MolluscIreland - land and freshwater
  • Radix balthica (Linnaeus 1758) Common pond snail or wandering snail
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Radix balthica
© Dr Roy Anderson
Radix balthica
© Dr Roy Anderson

Map hosted by the National Biodiversity Data Centre, Waterford
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A moderately large pond snail with a large, oval, body whorl, up to 4/5ths the shell height and with a small spire. Aperture semi-oval, lip not reflected. Rather variable in form, the more extreme soft-water forms possessing bubble shells and sunken spires reminiscent of Myxas glutinosa though without the expanded mantle. Widespread and abundant.

Key characteristics

  • A fairly globose shell with body whorl 4/5ths the shell height
  • Spire short (sunken) in soft water lakeland forms, but short turreted in harder or moving waters
  • Aperture large but not ear-shaped and with a simple, non-reflected lip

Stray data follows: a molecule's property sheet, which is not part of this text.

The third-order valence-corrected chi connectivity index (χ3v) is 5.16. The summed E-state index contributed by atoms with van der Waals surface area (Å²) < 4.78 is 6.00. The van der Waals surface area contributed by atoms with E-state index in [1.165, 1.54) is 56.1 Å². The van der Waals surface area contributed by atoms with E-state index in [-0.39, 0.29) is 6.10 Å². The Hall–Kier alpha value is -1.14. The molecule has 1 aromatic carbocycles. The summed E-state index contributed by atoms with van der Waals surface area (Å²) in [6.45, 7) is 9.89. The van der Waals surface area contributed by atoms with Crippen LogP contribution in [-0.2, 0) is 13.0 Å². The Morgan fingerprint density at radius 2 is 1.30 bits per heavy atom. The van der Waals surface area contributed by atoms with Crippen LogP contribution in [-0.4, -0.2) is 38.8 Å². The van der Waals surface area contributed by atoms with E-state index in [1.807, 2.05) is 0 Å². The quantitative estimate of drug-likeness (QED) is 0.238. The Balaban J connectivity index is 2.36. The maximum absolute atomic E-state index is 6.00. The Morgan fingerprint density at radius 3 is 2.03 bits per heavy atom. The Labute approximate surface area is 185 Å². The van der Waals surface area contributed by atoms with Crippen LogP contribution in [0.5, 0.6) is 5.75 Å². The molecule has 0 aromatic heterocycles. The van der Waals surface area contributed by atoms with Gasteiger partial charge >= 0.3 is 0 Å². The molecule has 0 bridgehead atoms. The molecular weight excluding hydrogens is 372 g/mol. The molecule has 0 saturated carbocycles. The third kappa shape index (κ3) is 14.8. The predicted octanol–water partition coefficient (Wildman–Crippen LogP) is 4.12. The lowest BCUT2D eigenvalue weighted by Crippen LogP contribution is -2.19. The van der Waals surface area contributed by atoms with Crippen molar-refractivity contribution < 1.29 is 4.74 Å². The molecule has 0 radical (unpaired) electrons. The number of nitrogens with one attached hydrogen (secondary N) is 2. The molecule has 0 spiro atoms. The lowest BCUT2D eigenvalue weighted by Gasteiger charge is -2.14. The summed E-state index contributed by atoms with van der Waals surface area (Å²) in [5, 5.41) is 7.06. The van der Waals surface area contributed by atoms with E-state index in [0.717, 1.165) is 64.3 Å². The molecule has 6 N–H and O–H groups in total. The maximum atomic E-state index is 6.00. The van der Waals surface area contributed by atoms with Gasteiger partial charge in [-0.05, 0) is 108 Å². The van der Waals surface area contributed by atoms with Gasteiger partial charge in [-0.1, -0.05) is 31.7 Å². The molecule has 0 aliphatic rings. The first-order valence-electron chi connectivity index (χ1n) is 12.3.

• Spire without a deflection so pointing to the rear when the animal is crawling


15-28 mm.

World Distribution

The range of this species includes all of Europe to western Siberia, and into north Africa, Asia Minor and Afghanistan. Distribution type: broadly Eurosiberian Wide Temperate (64).

Irish Distribution

Probably the most widespread and common freshwater mollusc, particularly in eutrophic still-water environments.


  • Ubiquitous in still and slowly flowing permanent waters, including lakes, lowland rivers, ditches, quarry flushes and fen pools
  • Found in a great variety of trophic conditions from oligotrophic to hypertrophic
  • Tolerates slight salinity in the upper reaches of saltmarshes


The complex synonymy of this species, formerly known as Lymnaea peregra (O.F. Müller) is discussed by Anderson (2005).

Red List status

  • Least concern (lc).

Wikipedia link

Wikipedia page for Radix balthica

 Anderson, R., (2016). Radix balthica (Linnaeus 1758). [In] MolluscIreland. Accessed on 2018-03-18.